India’s energy sector will be needing an additional 28GW coal-fired power generation capacity by 2032, advisory body Central Electricity Authority (CEA) stated.
These additions will be needed on top of the 25GW in thermal coal projects currently under construction. In its ‘Draft National Electricity Plan (Vol-1 Generation) CEA gives these recommendations for ‘feedback’ to stakeholders. CEA is publishing a National Electricity Plan every five years, putting it in front of licensees, generation companies, and the general public. The institution also stated that the BESS (Battery Energy Storage System) requirement in 2031-32 is varying from 51GW to 84GW. In a warning to the industry, the CEA indicated that in case of a delay in the construction of hydro-plants, there will be another 4GW of coal-fired power generation needed in 2026-2027. India’s energy industry is also looking at base load nuclear capacity, but in the meantime, cheap coal serves as an alternative. The CEA report further indicated that India’s peak electricity demand is set to be hitting 272GW, while electrical energy requirements are set at 1,874BU in 2026-2027, while for 2031-32 363GW and 2,538BU is needed.
To increase local coal production, the Indian Ministry of Coal is holding an e-auction for 10 commercial mines, as the technical evaluation of bids is completed. The peak rate capacity of these mines being put up for e-auction is 39.31 mtpa. An e-auction for 8 coal mines is done on September 13, while the remaining 2 are being held on September 14. Until now, the Indian Ministry of Coal has successfully auctioned 43 coal mines with a peak rate capacity of 85.54 mtpa. In statements last month, Indian coal minister Pralhad Joshi stated that around 107 coal blocks will be put up for auction in the future. India’s overall coal production increased by 8.27% (Y-o-Y) to 58.33 million tons in August 2022 compared to 53.88 mt in August 2021. By 2030, India’s coal demand is set to hit 1.5 billion tons.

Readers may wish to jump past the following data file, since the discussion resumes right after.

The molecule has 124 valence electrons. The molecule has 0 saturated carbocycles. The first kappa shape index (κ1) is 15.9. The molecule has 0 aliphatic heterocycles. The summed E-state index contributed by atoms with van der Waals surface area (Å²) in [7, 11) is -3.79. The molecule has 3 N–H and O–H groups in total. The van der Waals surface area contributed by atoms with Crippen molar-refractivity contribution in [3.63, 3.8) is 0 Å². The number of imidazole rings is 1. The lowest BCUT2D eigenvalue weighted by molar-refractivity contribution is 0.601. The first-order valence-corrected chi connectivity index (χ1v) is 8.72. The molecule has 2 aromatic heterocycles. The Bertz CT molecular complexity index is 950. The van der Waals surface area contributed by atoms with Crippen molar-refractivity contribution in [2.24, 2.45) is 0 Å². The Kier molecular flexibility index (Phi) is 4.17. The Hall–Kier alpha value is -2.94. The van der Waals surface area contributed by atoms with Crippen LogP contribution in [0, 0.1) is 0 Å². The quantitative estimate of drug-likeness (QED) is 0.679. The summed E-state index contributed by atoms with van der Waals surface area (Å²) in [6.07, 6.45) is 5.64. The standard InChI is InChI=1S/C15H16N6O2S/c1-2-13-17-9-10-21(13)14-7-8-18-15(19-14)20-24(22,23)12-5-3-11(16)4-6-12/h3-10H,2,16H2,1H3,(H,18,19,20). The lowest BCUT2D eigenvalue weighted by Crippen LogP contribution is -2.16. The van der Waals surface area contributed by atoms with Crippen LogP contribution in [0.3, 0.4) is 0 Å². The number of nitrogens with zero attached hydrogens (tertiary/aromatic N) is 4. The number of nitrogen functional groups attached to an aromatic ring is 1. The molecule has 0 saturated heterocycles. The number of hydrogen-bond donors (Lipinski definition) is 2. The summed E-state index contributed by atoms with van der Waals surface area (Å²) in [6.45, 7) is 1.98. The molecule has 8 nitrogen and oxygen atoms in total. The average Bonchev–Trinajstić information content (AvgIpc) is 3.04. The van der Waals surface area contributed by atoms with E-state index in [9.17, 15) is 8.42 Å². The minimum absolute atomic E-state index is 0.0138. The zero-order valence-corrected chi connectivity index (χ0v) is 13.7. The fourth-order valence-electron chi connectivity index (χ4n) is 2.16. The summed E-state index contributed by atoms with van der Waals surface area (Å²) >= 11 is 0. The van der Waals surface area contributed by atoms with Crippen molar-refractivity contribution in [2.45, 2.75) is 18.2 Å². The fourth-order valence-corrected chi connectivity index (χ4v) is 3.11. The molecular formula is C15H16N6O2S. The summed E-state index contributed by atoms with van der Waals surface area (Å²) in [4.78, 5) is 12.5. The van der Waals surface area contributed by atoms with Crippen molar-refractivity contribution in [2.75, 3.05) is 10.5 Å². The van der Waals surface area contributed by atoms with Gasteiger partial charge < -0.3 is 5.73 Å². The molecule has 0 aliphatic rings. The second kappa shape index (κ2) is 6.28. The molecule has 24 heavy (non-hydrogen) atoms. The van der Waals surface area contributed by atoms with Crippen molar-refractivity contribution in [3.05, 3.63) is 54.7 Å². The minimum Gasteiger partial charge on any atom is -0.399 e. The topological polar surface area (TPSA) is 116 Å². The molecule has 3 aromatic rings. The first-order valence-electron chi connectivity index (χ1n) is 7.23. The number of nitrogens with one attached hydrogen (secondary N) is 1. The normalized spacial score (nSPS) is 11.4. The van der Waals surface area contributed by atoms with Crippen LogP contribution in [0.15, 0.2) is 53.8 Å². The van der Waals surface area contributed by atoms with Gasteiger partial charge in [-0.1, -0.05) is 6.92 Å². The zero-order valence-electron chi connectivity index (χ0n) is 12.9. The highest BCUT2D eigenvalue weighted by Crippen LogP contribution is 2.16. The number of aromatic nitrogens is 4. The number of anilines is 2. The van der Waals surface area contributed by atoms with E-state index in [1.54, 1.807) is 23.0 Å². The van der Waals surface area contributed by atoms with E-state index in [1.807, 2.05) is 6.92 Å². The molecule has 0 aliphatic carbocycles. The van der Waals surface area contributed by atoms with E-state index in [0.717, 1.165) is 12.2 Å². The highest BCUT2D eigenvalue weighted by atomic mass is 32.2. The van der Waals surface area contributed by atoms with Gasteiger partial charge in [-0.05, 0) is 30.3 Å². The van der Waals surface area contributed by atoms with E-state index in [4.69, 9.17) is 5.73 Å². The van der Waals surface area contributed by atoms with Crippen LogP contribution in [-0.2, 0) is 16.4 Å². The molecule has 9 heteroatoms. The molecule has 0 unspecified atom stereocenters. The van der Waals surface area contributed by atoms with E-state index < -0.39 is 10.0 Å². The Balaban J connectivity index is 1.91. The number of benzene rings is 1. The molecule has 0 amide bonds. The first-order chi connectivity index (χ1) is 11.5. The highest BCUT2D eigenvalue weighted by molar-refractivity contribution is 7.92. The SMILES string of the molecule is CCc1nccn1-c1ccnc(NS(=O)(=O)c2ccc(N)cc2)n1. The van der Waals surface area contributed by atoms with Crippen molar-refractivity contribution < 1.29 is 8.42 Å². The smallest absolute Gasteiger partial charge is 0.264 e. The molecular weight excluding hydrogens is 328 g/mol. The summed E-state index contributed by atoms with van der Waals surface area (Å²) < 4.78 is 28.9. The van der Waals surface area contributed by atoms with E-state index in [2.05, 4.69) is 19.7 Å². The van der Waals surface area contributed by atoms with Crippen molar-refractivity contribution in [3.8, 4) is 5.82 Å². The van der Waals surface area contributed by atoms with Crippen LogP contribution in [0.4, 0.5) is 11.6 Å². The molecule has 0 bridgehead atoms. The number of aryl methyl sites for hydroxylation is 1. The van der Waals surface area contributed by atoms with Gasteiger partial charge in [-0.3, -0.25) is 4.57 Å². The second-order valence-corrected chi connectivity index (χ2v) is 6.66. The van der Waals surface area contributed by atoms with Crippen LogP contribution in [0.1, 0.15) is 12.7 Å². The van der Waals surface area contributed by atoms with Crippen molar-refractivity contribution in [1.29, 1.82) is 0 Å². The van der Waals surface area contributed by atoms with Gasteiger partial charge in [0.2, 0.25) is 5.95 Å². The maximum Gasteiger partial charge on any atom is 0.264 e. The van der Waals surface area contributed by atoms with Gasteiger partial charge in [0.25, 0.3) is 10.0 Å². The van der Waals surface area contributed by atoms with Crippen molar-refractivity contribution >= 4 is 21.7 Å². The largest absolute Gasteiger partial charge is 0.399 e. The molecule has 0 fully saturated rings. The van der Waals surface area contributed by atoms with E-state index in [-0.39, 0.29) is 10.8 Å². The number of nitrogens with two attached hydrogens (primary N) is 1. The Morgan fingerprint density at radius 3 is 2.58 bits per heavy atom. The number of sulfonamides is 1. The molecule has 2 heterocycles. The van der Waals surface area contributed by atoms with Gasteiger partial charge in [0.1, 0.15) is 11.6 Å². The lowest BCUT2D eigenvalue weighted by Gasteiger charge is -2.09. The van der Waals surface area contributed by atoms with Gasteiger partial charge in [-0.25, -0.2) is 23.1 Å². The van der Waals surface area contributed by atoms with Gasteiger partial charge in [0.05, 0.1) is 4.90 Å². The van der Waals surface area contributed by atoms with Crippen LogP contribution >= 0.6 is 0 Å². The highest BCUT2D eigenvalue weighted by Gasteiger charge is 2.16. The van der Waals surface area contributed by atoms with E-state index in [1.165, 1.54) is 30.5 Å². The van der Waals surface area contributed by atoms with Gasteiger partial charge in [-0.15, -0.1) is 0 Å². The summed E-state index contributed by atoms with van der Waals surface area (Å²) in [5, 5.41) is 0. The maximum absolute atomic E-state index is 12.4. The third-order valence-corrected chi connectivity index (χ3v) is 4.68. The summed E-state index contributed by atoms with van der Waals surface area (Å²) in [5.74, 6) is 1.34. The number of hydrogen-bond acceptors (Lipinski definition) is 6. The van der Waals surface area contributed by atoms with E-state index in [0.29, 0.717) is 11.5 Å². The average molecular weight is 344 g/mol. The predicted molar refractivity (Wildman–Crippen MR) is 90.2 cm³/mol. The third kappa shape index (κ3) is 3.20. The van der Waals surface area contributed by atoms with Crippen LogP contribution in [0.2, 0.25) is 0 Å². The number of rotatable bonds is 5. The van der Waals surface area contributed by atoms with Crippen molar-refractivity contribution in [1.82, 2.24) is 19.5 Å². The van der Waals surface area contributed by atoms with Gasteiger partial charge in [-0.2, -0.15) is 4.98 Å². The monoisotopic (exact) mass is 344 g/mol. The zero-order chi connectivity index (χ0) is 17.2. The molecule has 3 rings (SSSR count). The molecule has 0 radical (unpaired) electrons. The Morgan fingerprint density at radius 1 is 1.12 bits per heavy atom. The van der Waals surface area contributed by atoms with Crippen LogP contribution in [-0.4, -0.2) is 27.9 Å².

India, and other Asian countries, have taken advantage of the Russian coal push into Asia. Due to the Russian invasion of Ukraine, Moscow has been eager to replace the loss of European share by increasing sales to Asian countries, mainly India and China. Still, the heydays seem to be over, as Russian seaborne exports of coal to Asia are in decline, dropping in August to 10.15 million tons, in comparison to 12.16 million tons in July or 12.42 million tons in June. Chinese imports of Russian coal are down, but India still imports more (1.8 million tons August vs 1.51 million tons in July). As is the case with Russian oil and gas exports, India has been Moscow’s main success story. Before the Ukraine war, India imported only between 300,000 – 700,000 tons of Russian coal. Russia’s coal exports are also no longer benefitting from steep discounts it offered in the early days of the war.
At present, the picture for global coal is still positive. Coal prices are trading near record levels, as the EU and others are scrambling for reliable sources of energy. In a recent report, the International Energy Agency (IEA) stated that it expects 2022 global coal consumption to reach levels last seen a decade ago. The effects of global warming or intense and long droughts in China, Europe and other places also have pushed up demand for coal. Especially China could be looking to increase coal consumption this winter to compensate for lower hydropower output. It is expected that in addition to India, China also will increase its coal mining activities substantially this decade.
By Cyril Widdershoven for Oilprice.com
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